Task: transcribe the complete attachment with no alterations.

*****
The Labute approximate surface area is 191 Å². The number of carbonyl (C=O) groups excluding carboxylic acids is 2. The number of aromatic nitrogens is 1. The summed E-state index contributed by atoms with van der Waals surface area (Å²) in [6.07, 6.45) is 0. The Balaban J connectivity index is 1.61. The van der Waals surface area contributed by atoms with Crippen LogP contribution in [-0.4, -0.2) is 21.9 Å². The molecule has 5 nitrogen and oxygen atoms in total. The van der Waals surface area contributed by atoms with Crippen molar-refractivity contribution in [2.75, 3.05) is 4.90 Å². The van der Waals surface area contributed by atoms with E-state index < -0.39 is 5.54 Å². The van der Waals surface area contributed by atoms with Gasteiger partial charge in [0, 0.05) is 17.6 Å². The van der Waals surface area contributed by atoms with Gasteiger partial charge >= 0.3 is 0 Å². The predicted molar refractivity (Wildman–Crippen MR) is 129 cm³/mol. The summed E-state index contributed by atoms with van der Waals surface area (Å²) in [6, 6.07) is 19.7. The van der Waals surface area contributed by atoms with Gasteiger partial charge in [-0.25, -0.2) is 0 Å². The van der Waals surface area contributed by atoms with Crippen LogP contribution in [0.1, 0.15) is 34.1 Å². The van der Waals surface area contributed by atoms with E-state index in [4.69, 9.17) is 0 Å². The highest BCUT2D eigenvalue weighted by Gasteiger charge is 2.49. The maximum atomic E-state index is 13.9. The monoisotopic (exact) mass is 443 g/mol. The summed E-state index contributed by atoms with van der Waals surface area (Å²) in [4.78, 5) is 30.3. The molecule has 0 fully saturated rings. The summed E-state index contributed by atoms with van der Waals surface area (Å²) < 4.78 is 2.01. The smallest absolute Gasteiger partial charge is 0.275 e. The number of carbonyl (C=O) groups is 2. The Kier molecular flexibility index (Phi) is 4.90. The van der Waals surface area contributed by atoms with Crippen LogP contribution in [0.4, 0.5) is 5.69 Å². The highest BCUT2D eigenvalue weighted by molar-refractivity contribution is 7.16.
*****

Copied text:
The Labute approximate surface area is 191 Å². The number of carbonyl (C=O) groups excluding carboxylic acids is 2. The number of aromatic nitrogens is 1. The summed E-state index contributed by atoms with van der Waals surface area (Å²) in [6.07, 6.45) is 0. The Balaban J connectivity index is 1.61. The van der Waals surface area contributed by atoms with Crippen LogP contribution in [-0.4, -0.2) is 21.9 Å². The molecule has 5 nitrogen and oxygen atoms in total. The van der Waals surface area contributed by atoms with Crippen molar-refractivity contribution in [2.75, 3.05) is 4.90 Å². The van der Waals surface area contributed by atoms with E-state index < -0.39 is 5.54 Å². The van der Waals surface area contributed by atoms with Gasteiger partial charge in [0, 0.05) is 17.6 Å². The van der Waals surface area contributed by atoms with Gasteiger partial charge >= 0.3 is 0 Å². The predicted molar refractivity (Wildman–Crippen MR) is 129 cm³/mol. The summed E-state index contributed by atoms with van der Waals surface area (Å²) in [6, 6.07) is 19.7. The van der Waals surface area contributed by atoms with Gasteiger partial charge in [-0.25, -0.2) is 0 Å². The van der Waals surface area contributed by atoms with Crippen LogP contribution in [0.1, 0.15) is 34.1 Å². The van der Waals surface area contributed by atoms with E-state index in [4.69, 9.17) is 0 Å². The highest BCUT2D eigenvalue weighted by Gasteiger charge is 2.49. The maximum atomic E-state index is 13.9. The monoisotopic (exact) mass is 443 g/mol. The summed E-state index contributed by atoms with van der Waals surface area (Å²) in [4.78, 5) is 30.3. The molecule has 0 fully saturated rings. The summed E-state index contributed by atoms with van der Waals surface area (Å²) < 4.78 is 2.01. The smallest absolute Gasteiger partial charge is 0.275 e. The number of carbonyl (C=O) groups is 2. The Kier molecular flexibility index (Phi) is 4.90. The van der Waals surface area contributed by atoms with Crippen LogP contribution in [0.4, 0.5) is 5.69 Å². The highest BCUT2D eigenvalue weighted by molar-refractivity contribution is 7.16.